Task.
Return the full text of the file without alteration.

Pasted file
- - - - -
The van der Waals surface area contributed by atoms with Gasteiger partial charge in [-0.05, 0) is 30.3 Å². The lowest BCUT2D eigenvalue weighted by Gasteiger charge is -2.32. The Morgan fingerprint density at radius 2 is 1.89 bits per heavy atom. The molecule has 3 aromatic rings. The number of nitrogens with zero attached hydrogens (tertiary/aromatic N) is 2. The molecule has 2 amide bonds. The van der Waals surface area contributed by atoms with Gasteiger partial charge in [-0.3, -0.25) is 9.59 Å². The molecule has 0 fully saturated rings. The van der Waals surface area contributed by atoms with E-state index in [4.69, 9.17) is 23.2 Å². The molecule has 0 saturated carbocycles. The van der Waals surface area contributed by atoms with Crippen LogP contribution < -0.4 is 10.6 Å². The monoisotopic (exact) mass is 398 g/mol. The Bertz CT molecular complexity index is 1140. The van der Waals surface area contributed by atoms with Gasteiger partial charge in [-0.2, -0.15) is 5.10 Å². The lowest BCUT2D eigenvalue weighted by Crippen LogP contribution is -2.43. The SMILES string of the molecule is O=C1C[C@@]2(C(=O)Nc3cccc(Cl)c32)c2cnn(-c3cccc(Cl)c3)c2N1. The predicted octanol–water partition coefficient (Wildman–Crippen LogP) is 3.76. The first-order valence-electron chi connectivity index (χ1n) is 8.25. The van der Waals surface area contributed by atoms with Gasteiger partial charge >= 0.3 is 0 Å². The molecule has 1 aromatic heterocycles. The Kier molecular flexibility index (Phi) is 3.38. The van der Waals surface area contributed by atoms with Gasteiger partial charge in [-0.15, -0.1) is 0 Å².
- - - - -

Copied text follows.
The van der Waals surface area contributed by atoms with Gasteiger partial charge in [-0.05, 0) is 30.3 Å². The lowest BCUT2D eigenvalue weighted by Gasteiger charge is -2.32. The Morgan fingerprint density at radius 2 is 1.89 bits per heavy atom. The molecule has 3 aromatic rings. The number of nitrogens with zero attached hydrogens (tertiary/aromatic N) is 2. The molecule has 2 amide bonds. The van der Waals surface area contributed by atoms with Gasteiger partial charge in [-0.3, -0.25) is 9.59 Å². The molecule has 0 fully saturated rings. The van der Waals surface area contributed by atoms with E-state index in [4.69, 9.17) is 23.2 Å². The molecule has 0 saturated carbocycles. The van der Waals surface area contributed by atoms with Crippen LogP contribution < -0.4 is 10.6 Å². The monoisotopic (exact) mass is 398 g/mol. The Bertz CT molecular complexity index is 1140. The van der Waals surface area contributed by atoms with Gasteiger partial charge in [-0.2, -0.15) is 5.10 Å². The lowest BCUT2D eigenvalue weighted by Crippen LogP contribution is -2.43. The SMILES string of the molecule is O=C1C[C@@]2(C(=O)Nc3cccc(Cl)c32)c2cnn(-c3cccc(Cl)c3)c2N1. The predicted octanol–water partition coefficient (Wildman–Crippen LogP) is 3.76. The first-order valence-electron chi connectivity index (χ1n) is 8.25. The van der Waals surface area contributed by atoms with Gasteiger partial charge >= 0.3 is 0 Å². The molecule has 1 aromatic heterocycles. The Kier molecular flexibility index (Phi) is 3.38. The van der Waals surface area contributed by atoms with Gasteiger partial charge in [-0.15, -0.1) is 0 Å².